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Blu-ray Reviews

HTF BLU-RAY REVIEW: My Sister's Keeper



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#1 of 3 OFFLINE   Michael Osadciw

Michael Osadciw

    Screenwriter



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Posted December 28 2009 - 12:07 PM



Film Rating: /img/vbsmilies/htf/star.gif">/img/vbsmilies/htf/star.gif<br /></span>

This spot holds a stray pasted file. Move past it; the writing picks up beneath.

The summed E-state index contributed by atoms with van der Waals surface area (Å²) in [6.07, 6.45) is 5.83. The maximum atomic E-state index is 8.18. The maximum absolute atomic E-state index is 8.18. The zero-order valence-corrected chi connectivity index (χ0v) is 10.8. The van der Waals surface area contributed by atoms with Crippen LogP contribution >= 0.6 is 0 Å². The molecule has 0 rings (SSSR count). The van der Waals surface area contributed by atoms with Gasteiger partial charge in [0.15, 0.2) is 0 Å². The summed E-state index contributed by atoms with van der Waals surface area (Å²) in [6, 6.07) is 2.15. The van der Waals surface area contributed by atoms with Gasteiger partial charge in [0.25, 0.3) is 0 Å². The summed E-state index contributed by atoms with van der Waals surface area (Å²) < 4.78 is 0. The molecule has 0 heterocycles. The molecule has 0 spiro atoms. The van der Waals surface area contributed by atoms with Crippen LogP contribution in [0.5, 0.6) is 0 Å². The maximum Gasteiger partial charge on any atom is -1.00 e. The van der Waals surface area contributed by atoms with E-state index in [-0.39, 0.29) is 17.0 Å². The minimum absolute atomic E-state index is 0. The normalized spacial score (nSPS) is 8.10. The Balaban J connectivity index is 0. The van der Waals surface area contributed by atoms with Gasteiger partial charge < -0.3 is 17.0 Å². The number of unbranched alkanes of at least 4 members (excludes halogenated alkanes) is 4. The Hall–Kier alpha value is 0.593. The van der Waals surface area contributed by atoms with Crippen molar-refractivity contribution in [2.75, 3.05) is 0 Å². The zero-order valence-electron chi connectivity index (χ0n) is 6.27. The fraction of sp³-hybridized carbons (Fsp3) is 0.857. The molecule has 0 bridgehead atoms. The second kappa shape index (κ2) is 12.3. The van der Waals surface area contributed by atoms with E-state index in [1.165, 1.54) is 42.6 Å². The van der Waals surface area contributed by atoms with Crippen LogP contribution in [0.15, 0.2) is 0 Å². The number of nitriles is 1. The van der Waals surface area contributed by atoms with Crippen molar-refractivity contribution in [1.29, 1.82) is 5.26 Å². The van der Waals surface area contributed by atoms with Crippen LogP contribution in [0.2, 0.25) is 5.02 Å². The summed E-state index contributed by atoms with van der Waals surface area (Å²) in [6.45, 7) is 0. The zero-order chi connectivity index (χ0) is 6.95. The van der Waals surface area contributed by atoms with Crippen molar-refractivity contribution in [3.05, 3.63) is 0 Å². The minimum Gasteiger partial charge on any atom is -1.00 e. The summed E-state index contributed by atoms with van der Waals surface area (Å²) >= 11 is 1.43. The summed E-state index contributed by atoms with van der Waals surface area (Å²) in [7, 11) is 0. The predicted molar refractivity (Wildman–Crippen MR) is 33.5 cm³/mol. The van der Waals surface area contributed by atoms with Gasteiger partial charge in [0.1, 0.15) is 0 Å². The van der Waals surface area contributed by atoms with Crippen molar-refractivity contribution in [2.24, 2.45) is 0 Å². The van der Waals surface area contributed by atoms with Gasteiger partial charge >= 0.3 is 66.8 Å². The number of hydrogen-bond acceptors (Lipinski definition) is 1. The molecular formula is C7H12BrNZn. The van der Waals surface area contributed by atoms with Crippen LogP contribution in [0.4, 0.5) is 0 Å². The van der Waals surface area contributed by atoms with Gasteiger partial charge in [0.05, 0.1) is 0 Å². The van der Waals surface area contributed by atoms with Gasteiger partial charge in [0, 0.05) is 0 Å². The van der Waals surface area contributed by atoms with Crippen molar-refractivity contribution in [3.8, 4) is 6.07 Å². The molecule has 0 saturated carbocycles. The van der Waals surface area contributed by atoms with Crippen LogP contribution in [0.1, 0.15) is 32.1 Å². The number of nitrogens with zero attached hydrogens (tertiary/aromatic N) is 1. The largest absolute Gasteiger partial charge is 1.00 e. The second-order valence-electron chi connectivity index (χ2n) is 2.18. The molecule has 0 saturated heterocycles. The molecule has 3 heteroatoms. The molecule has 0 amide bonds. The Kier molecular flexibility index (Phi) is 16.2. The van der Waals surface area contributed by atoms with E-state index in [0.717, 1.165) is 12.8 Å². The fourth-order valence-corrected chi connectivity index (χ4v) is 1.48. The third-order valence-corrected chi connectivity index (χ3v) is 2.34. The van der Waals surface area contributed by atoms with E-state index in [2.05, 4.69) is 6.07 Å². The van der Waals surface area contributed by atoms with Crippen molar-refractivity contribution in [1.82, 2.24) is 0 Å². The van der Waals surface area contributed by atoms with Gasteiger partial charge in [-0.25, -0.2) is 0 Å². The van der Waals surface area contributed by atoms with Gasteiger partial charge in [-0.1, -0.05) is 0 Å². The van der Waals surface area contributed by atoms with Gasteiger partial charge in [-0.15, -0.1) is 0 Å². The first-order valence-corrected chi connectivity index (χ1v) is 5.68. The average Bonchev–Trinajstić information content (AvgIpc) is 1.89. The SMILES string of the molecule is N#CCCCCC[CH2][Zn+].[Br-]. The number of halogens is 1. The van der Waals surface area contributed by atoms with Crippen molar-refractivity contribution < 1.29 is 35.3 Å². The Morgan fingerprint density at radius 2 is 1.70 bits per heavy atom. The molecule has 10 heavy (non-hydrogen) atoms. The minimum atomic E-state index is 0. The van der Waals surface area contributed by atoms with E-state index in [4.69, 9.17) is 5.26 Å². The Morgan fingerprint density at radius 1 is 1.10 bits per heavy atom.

</strong><strong class='bbc'> </strong><strong class='bbc'><i>Starring: Cameron Diaz, Abigail Breslin, Alec Baldwin, Jason Patric, Sofia Vassilieva</i></strong><strong class='bbc'> </strong><em class='bbc'><strong class='bbc'>Novel by: Jodi Picoult</strong></em><em class='bbc'><strong class='bbc'>Screenplay by: Jeremy Levin & Nick Cassavetes</strong></em><em class='bbc'><strong class='bbc'>Directed by: Nick Cassavetes</strong></em><strong class='bbc'> </strong><strong class='bbc'> </strong><strong class='bbc'>My Sister’s Keeper</strong> is a film that makes me think that we’ve certainly caught up with the times. Had this film been released 20 or 30 years ago, it would be a good science-fiction drama with a possible future: a story of a lab-baby, grown to be used as donor parts for a dying human born by natural birth who then becomes of mind to exercise conscience with free will and therefore rejecting its original designed purpose for life. Science fiction? Absolutely – but only once upon a time. The human brain is a fascinating thing as it’s determined to design, create, and advance life on Earth against the natural flow of nature. For the sake of this discussion, our desire to “play God” by being the creators of life has drawn both equal amounts of support and rejection on the topic. The goals of science and ethics tend not to mix and as our society scientifically advances forward, ethics are always charging forward with another point of view. <strong class='bbc'>My Sister’s Keeper</strong> does not focus on the ethics of ‘playing God’, but rather one of the spin off issues playing God creates. Anna Fitzgerald is an 11-year old girl who was born in a lab and has the genetics of both of her parents. The reason for her creation is to provide body parts and fluids for her older sister, Kate, who is dying from leukemia. Her parents were distraught when they learned that Kate was diagnosed with the disease at the age of four and her only chance of survival would be to find an exact donor among the population of the world…unless of course, one could be genetically engineered in the lab. Anna lives and grows up like every other child in the world. She has the same responsibilities and expectations, and shares the same joys and fears, family and friends. What makes her different than every other child? She’s engineered for a human-made purpose and not of natural birth. Humans are therefore designating a future to other humans, but do we have a right to do this? The argument is if people are created in a lab, are they normal? Do they have rights like the rest of us? Do they have a soul? Are they children of the world/God or just engineered individuals living with a separate set of rules and laws? Anna Fitzgerald decides to take matters in her own hands. She’s tired of being prodded and cut up to help her sister survive because if her sister survives, she dies. Which is the greater good? Is there a greater good? Who has the right to live and the pathway to die? Anna wants the rights to her life and her own body as she appears to be developing her own conscience on the matter. She hires a lawyer who is willing to take on her case. Her parents again are at odds in terms of what to do. Jason Patric - who plays Anna’s father Brian - gets it. In contrast is Cameron Diaz’s motherly character; she isn’t remotely warm to Anna at all, as if she hasn’t raised a second daughter for the past 11 years. It appears that nothing seems to be morally wrong in taking the life of Anna to save her first born, carried in the womb. Maybe it’s a motive as a man I will never know, but she appears to be determined to save her first born no matter the cost to her lab-designed daughter. It is questioned if they have acted morally towards Anna all of these years – not giving her a choice because she hasn’t been capable of making choices at such a young age. Has it been moral to inflict pain on this individual all of these years to ease the suffering of someone else? You get the point. As the news of the word discusses advancements in science and different ways of developing and healing humans, we are now facing these questions now that science has caught up with fiction. <br />